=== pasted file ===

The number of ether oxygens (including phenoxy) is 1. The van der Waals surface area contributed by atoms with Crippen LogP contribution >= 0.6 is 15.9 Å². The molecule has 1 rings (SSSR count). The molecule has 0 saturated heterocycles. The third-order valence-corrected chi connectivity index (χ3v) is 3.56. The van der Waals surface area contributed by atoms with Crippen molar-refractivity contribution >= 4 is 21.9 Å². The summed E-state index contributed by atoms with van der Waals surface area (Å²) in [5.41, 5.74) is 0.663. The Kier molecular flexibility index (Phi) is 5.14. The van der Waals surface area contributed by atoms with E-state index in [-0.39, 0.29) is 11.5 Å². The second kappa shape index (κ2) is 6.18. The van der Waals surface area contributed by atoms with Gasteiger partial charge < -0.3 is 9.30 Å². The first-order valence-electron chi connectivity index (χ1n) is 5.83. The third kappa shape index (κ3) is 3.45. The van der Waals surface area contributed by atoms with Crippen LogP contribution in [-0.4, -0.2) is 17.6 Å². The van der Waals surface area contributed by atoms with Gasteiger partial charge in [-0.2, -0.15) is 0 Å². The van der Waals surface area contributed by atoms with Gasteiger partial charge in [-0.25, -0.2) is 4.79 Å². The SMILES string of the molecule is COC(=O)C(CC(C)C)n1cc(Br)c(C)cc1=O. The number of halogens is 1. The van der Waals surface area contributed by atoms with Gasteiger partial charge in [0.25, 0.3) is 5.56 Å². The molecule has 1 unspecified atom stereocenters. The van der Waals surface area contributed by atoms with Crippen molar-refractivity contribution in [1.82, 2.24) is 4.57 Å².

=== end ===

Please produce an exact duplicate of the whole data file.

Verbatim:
The number of ether oxygens (including phenoxy) is 1. The van der Waals surface area contributed by atoms with Crippen LogP contribution >= 0.6 is 15.9 Å². The molecule has 1 rings (SSSR count). The molecule has 0 saturated heterocycles. The third-order valence-corrected chi connectivity index (χ3v) is 3.56. The van der Waals surface area contributed by atoms with Crippen molar-refractivity contribution >= 4 is 21.9 Å². The summed E-state index contributed by atoms with van der Waals surface area (Å²) in [5.41, 5.74) is 0.663. The Kier molecular flexibility index (Phi) is 5.14. The van der Waals surface area contributed by atoms with E-state index in [-0.39, 0.29) is 11.5 Å². The second kappa shape index (κ2) is 6.18. The van der Waals surface area contributed by atoms with Gasteiger partial charge < -0.3 is 9.30 Å². The first-order valence-electron chi connectivity index (χ1n) is 5.83. The third kappa shape index (κ3) is 3.45. The van der Waals surface area contributed by atoms with Crippen LogP contribution in [-0.4, -0.2) is 17.6 Å². The van der Waals surface area contributed by atoms with Gasteiger partial charge in [-0.2, -0.15) is 0 Å². The van der Waals surface area contributed by atoms with Gasteiger partial charge in [-0.25, -0.2) is 4.79 Å². The SMILES string of the molecule is COC(=O)C(CC(C)C)n1cc(Br)c(C)cc1=O. The number of halogens is 1. The van der Waals surface area contributed by atoms with Gasteiger partial charge in [0.25, 0.3) is 5.56 Å². The molecule has 1 unspecified atom stereocenters. The van der Waals surface area contributed by atoms with Crippen molar-refractivity contribution in [1.82, 2.24) is 4.57 Å².